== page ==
Date: 1993-08-14


August 14, 1993
Janice Haidet
Dayton Daily News
Investigators think the safety of the remaining Carroll children will be at risk if all four remain in the Cedarville home where four others died.

If they are removed from the home, family supporters fear the children will be emotionally traumatized. But what would happen if just James Carroll - the 17-year-old charged with involuntary manslaughter in connection with one of the deaths - were removed from the home? That possible compromise, suggested by Stephen Bogenschutz, a court-appointed advocate for the children, rang in the air at the conclusion of a daylong custody hearing in Greene County Juvenile Court on Friday.

Bogenschutz suggested the removal of James, charged in the Sept. 21 bleach-burning death of his 6-year-old adoptive sister, Hannah, would result in the most benefits and the least problems.

James has pleaded not guilty to the charges. He is expected to go on trial in juvenile court Aug. 30.

"(James) could live with relatives outside the home. . . . I'm not advocating that, but it is a possibility," Bogenschutz told Visiting Judge Richard T. Cole.

The Ohio Supreme Court last week appointed Cole to replace Judge Robert A. Hagler, who removed himself from the case in which he'd seen four suspicious deaths occur in the home during a nine-month period.

Cole said he will render his decision on the custody issue Tuesday.

Since entering the case, Cole has been bombarded with testimony from at least a dozen witnesses, along with exhibits including a 928-page transcript of a four-day inquest conducted by Coroner Manoj Desai.

John H. Rion and Dennis Gump, lawyers for adoptive parents Kathleen and Timothy Carroll, talked sentimentally at Friday's hearing about keeping the family together.

They said the opposition had failed to produce compelling evidence for placing the children in emergency custody of the county Children Services Board.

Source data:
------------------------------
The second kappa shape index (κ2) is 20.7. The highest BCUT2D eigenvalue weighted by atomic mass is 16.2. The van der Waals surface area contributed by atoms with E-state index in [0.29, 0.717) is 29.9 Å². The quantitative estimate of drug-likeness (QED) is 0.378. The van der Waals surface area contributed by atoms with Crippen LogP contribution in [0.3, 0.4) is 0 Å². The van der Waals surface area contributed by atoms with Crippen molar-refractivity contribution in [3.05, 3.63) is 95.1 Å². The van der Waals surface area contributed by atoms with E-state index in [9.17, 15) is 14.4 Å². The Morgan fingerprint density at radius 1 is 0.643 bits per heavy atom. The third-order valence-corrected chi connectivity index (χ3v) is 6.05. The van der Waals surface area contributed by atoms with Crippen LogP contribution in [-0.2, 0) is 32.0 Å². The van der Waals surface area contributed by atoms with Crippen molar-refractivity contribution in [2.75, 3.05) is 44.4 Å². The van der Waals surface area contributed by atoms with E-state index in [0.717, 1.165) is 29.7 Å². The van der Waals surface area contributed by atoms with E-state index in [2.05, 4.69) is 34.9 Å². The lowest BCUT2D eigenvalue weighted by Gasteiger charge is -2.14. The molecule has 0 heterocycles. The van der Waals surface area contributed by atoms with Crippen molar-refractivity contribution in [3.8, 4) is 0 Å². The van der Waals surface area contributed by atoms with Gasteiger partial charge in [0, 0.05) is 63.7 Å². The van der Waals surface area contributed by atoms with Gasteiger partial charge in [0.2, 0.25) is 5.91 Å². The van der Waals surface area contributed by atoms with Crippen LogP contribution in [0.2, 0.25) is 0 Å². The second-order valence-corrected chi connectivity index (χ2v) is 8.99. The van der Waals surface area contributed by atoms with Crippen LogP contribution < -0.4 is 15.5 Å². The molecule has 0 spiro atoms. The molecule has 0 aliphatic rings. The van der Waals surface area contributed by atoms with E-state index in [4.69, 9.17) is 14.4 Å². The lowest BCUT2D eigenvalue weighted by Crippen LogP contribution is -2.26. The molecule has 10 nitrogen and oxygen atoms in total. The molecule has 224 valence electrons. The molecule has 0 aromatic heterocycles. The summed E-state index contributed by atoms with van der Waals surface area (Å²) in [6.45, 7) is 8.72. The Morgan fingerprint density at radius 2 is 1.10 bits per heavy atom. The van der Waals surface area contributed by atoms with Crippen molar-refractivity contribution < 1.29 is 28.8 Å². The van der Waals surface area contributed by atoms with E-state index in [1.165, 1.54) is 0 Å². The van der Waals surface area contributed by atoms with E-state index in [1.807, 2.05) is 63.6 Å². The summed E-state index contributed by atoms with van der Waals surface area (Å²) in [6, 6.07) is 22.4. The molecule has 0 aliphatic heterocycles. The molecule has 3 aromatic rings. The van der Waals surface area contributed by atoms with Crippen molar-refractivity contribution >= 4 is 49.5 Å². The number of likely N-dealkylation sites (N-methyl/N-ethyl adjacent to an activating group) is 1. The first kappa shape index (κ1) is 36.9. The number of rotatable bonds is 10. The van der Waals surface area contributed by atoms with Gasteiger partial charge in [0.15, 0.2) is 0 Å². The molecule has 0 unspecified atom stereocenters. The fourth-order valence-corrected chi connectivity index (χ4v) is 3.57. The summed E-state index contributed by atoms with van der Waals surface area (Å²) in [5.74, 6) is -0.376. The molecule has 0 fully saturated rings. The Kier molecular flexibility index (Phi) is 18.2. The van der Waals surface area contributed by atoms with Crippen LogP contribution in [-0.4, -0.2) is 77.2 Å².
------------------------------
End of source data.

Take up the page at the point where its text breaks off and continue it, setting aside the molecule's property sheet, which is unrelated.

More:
But Assistant County Prosecutor Suzanne Schmidt urged Cole to "err on the side of caution."

"As far as I'm concerned . . . death is an emergency. In this case we have three deaths; we consider that a crisis," Schmidt said, referring to the deaths that followed Hannah's.

In Hannah's death, Kathleen and Timothy Carroll each pleaded guilty to two counts of contributing to the neglect of a child. The three deaths that followed were those of Noah, a 3-year-old crack baby, Nov. 15; Mollie, a 3-year-old with severe allergies and mental retardation, Dec. 9; and Josiah, 12, an asthmatic with motor impairment, June 14.

Bogenschutz, a Cedarville attorney appointed by Hagler as guardian ad litem for the children, questioned the strength of the evidence used to classify the deaths of Noah, Mollie and Josiah as suspicious.

Medical experts stated during the inquest that they "couldn't rule out" suffocation as a cause of those three deaths.

Bogenschutz said the evidence and that argument fail to constitute "preponderance of the evidence," the degree of proof required to win a civil case.


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